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RDM’s Kevin Deenihan and Matt Jensen discuss fighting reptile theory in an article titled “Fighting Reptile Theory in Court: Making Plaintiffs’ Attorneys Feel Survival Danger” in the February 2016 issue of the Defense Research Institute‘s Trials and Tribulations. “Awareness of this vulnerability and familiarity with typical Reptile Theory tactics are keys to using this weakness against Plaintiffs’ counsel,” write Deenihan and Jensen. Read the entire article below.

Fighting Reptile Theory in Court: Making Plaintiffs’ Attorneys Feel Survival Danger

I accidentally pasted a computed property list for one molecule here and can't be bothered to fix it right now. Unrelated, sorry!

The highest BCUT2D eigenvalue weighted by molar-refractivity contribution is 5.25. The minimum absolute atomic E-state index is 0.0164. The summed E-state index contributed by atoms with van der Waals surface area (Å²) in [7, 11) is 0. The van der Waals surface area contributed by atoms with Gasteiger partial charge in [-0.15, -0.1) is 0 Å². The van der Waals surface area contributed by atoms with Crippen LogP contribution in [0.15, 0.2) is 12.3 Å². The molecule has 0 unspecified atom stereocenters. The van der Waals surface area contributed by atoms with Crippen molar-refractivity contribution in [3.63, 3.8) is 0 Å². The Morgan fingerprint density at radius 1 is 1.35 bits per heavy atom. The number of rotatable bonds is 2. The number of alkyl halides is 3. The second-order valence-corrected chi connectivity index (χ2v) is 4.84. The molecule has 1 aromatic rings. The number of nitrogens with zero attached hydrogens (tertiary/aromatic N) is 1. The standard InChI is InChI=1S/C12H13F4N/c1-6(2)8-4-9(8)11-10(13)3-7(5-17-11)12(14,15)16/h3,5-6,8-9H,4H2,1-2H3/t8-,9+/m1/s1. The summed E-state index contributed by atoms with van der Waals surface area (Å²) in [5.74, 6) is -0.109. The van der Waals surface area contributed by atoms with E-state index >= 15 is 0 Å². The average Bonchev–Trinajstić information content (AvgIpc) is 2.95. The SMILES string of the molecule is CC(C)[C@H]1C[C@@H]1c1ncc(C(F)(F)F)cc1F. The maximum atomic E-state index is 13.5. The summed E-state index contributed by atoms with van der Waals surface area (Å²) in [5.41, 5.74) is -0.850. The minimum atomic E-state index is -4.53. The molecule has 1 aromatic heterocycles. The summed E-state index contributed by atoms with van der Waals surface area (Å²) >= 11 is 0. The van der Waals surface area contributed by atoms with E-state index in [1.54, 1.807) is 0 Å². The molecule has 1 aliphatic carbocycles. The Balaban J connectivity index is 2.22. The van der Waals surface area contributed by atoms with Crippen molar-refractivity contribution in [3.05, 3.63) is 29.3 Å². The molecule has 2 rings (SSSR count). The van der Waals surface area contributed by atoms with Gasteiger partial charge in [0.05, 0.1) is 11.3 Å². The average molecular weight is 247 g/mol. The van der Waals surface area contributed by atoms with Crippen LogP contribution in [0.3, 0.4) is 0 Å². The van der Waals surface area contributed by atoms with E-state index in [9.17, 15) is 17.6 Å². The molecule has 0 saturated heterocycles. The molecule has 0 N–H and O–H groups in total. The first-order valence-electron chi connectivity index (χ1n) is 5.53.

Reptile Theory’s insidious impact on the psychology of the individual has sparked a welcome defense interest in psychological concepts like cognitive bias and framing techniques. Not to be overlooked, however, is Reptile Theory’s alienation from traditional concepts of justice and fairness in the courtroom. At the very heart of Reptile Theory is throwing away the long-accepted ideal of a dispassionate jury arriving at a soundly reasoned truth.  Reptile Theory even redefines the word “justice” up front, aware that the usual definition is at odds with Reptile Theory’s need for verdicts derived from frightened, primal self-interest. “The Reptile Speaks” starts chapter two with the statement “[j]ustice is of no interest to me except when it can help my genes survive.” See Reptile: The 2009 Manual of the Plaintiff’s Revolution, Ball and Keenan, 2009.

Lizard. Photo by Stefan Leijon.

A. Redefining “Justice” is a Reptile Theory Weakness